I recently posted online about a toxic experience I had during a presentation in Kittery, Maine, on encouraging conversations about race and racism. Also recently, a story was run about the incident, and while me and my co-presenter and friend Debby Irving were quoted (in terms of our comments from the talk), I find it interesting neither of us was interviewed regarding the man who disrupted the event and worked very hard to remain menacing to me up until the end of the event and past it. He was given voice; I, the person who was made to feel under literal threat of harm, was not.
The problem with interviews like these with people who feel threatened by talk of racism (or feminism or LGBTQIA rights or Islamophobia or whatever)—which have become so commonplace now on cable news, in magazines, at online media venues and more—is that it gives space to people with abhorrent viewpoints that are manifestly unjust.
Now, am I saying one should never write about people like this and never interview them? No. There are times and places. But so-called “journalism” (and a lot of the journalism nowadays seems to be more and more about generating page clicks and viewers and boy does controversy and bile help that along, which is part of the circular problem we have now) is not just covering the white supremacists. Media is elevating them. Giving them forums and a voice, often entirely unchallenged. Empowering them and making them seem reasonable.
Richard Spencer dresses well and doesn’t scream at the top of his voice and avoids racial epithets on-air, and so he seems “well-meaning.” And yet he espouses white supremacy and racist policies. He see non-whites as inferior. What is well-meaning about that?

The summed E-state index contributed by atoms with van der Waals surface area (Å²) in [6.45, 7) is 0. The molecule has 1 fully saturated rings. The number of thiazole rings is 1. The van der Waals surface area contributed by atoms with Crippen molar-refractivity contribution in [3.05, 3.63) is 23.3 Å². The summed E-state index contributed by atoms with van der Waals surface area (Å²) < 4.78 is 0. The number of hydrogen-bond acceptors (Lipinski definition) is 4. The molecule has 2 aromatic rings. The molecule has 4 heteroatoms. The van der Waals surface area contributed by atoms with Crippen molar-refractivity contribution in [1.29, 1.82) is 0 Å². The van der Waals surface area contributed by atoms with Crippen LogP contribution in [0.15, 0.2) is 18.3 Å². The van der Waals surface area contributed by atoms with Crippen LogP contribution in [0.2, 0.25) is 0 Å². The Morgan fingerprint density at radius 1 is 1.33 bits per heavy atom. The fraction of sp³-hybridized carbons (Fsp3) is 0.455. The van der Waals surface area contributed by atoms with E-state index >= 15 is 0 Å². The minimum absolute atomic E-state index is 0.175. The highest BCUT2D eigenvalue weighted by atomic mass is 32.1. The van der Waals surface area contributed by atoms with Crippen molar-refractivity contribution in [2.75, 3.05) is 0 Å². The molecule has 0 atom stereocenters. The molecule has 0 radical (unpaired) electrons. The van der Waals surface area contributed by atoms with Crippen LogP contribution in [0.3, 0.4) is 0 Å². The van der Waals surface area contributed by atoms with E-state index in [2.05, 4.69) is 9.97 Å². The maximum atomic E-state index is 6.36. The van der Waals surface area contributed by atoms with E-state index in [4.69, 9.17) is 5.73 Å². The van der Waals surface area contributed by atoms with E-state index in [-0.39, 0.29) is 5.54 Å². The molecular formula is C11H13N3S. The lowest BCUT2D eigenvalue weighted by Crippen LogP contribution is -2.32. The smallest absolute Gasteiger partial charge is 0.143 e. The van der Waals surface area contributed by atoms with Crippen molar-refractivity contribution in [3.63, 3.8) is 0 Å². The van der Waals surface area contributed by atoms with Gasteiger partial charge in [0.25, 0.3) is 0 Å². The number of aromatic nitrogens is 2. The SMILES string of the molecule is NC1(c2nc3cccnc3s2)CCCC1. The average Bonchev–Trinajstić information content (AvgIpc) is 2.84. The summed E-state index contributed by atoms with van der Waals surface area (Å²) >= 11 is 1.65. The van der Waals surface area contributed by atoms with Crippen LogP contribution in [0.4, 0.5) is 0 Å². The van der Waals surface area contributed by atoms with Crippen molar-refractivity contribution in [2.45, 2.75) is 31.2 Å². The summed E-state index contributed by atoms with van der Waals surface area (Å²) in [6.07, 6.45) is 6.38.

Or writing human-interest pieces on people running Nazi websites. Let’s talk about how this person who hates Black, Jews, gays and/or a heap of other “non-mainstream” folks shops at Whole Foods and loves his kids and is warm and friendly. He hates large portions of the American population for being different from him. That is not humane; why are we humanizing that kind of person with a feel-good piece?
Media stories keep justifying the views of people who literally want to oppress other people or keep them from gaining equality in life. What is justifiable about that? To do so only makes such people feel more empowered. Making them seem reasonable when they hold unreasonable views only helps make it easier for such people to insidiously sway more people toward white supremacy and making America more racist.
And people like the guy who tried to disrupt the talk I was part of in Kittery who say they are “pushing back.” Pushing back against what? I am pushing for people to be treated according to their abilities and the content of their character rather than to be judged and held back (or shoved away) because of the color of their skin or their gender or their sexuality.
White straight Christian men have long held most of the cards in the deck and still do. For them to “push back” against people like me calling for equality means they are pushing back against people being treated the same no matter what their color or gender or sexuality. To push back against equality is to push FOR supremacy. White supremacy. Male supremacy. Cis supremacy. Christian supremacy.
And when has pushing to be supreme over other people and control their lives ever been something we should cheer for—or even give the time of day in the average news story? Supremacy and control are something we are supposed to fight against as a matter of basic decency.
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